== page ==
This August, i-sense researchers asked festival goers at Greenman Festival to help us contain a mysterious outbreak that is turning people into Llamas!
As thousands of people gathered at Einstein's Garden, a unique area of Greenman Festival that brings science to life through art, nature and interactive experiences, they came across a rather unique stall. The Llama Outbreak Control Clinic was set up in response to a public health emergency that had descended upon the festival- a strange virus that was turning people into Llamas!
Starting off with one lifesize Llama in the centre of the site ("Llama 0" and the first victim of the virus), the llamas started to multiply throughout the festival and we were able to demonstrate how quickly and unpredictably an infectious disease could spread, particularly in a mass gathering. The virus was further spread through the sudden appearance of "llama tails" and quickly more and more potentially infected people came to our clinic to seek diagnosis!
Once people reached the clinic, they were directed to the testing area to confirm their diagnosis. People of all ages gathered to try out our paper-based strip tests and read out their diagnosis using the i-sense app. Through a giant, wooden model, i-sense researchers explained the nanotechnology behind a simple lateral flow test; what exactly was happening with a person's sample as it flowed through the strip and how it might work for other infections like flu and HIV.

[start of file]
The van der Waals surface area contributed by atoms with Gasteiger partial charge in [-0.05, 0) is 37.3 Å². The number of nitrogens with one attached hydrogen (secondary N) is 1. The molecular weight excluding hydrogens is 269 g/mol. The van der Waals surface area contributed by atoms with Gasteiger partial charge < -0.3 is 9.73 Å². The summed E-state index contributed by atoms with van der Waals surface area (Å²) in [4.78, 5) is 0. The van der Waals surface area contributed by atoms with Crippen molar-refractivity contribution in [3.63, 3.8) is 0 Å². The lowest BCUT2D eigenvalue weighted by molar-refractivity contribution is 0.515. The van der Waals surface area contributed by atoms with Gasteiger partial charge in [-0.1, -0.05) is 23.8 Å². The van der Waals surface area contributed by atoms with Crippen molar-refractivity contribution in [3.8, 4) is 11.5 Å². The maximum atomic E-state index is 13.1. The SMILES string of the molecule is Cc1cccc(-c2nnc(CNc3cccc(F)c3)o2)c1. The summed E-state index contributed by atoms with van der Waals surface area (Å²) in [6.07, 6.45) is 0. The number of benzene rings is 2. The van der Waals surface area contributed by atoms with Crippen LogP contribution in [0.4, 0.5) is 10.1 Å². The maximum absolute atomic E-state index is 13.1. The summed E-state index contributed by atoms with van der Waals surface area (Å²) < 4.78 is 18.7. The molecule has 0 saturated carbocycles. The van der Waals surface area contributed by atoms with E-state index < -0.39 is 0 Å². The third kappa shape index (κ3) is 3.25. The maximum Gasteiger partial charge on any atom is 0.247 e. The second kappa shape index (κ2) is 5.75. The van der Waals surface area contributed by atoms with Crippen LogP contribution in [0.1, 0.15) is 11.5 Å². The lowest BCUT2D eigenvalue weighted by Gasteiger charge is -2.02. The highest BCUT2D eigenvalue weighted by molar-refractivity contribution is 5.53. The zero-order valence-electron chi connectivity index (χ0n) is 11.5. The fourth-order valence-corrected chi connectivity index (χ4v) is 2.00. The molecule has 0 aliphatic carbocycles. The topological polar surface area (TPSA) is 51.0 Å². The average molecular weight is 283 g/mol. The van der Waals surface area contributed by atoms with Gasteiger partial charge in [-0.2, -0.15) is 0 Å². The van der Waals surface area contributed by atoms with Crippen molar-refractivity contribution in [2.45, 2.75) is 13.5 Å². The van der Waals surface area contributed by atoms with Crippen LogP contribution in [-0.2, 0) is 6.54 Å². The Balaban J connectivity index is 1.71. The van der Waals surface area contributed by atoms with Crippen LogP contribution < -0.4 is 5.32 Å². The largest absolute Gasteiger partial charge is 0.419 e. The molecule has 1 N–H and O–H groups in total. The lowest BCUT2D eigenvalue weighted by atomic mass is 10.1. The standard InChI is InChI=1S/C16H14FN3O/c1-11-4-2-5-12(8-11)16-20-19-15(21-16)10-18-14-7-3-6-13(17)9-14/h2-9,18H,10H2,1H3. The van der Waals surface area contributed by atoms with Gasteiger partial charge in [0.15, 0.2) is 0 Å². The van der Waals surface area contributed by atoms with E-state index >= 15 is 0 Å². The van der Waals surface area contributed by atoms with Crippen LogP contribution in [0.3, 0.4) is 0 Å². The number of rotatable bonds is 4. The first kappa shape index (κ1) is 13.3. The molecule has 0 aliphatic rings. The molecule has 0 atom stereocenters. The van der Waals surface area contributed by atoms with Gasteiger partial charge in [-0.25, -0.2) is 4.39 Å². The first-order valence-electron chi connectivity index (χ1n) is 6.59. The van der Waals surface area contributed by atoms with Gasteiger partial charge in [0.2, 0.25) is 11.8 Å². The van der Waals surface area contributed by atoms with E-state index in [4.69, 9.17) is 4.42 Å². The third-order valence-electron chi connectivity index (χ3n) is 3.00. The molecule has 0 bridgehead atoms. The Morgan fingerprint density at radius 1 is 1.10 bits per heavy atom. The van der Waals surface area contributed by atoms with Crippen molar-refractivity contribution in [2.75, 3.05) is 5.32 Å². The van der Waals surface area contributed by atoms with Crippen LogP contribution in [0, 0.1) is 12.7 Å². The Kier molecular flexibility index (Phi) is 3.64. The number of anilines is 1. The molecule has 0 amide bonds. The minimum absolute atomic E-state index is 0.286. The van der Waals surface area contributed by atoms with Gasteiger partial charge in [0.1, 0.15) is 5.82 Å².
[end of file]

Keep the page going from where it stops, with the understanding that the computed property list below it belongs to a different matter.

If the test was positive, vistors helped us track the outbreak by pinpointing where they may have come into contact with the virus so we could predict where it might spread. People were also keen to communicate their opinions and concerns around health data; on the whole people were very positive about sharing data in the context of preventing a pandemic, but there were also concerns around data privacy and security. i-sense researchers were able to have some very useful conversations that will help us shape our research, and how we communicate it in future.
There were also plenty of crafts and facepaints to keep people engaged!
By the end of the festival, thanks to an increasing amount of people testing and sharing their data, we were successful in quarantining the sources of infection (5 lifesize llamas!) and containing the virus at Greenman Festival. Through this interactive game experience, i-sense was able to simulate a public health emergency and how the research and clinical community might react to an emerging disease outbreak. We were also able to show the public how the technologies they use everyday could help us detect an infectious disease outbreak earlier than is currently possible, as well as the benefits of home-based and community testing, and sharing data in rapidly preventing the spread of disease.
Fun was had all round and it was great to see so many people interested in learning more about our research, and eager to contribute. Overall, public feedback was very positive, but the stall was also a great chance to hear people's concerns and start a dialogue that ultimately benefits our research.
It is only with public feedback that we can realise our research vision, to develop usable and responsible technologies for the benefit of patients and populations.
The Llama Outbreak experience was funded by a UCL Wellcome Trust Society Award.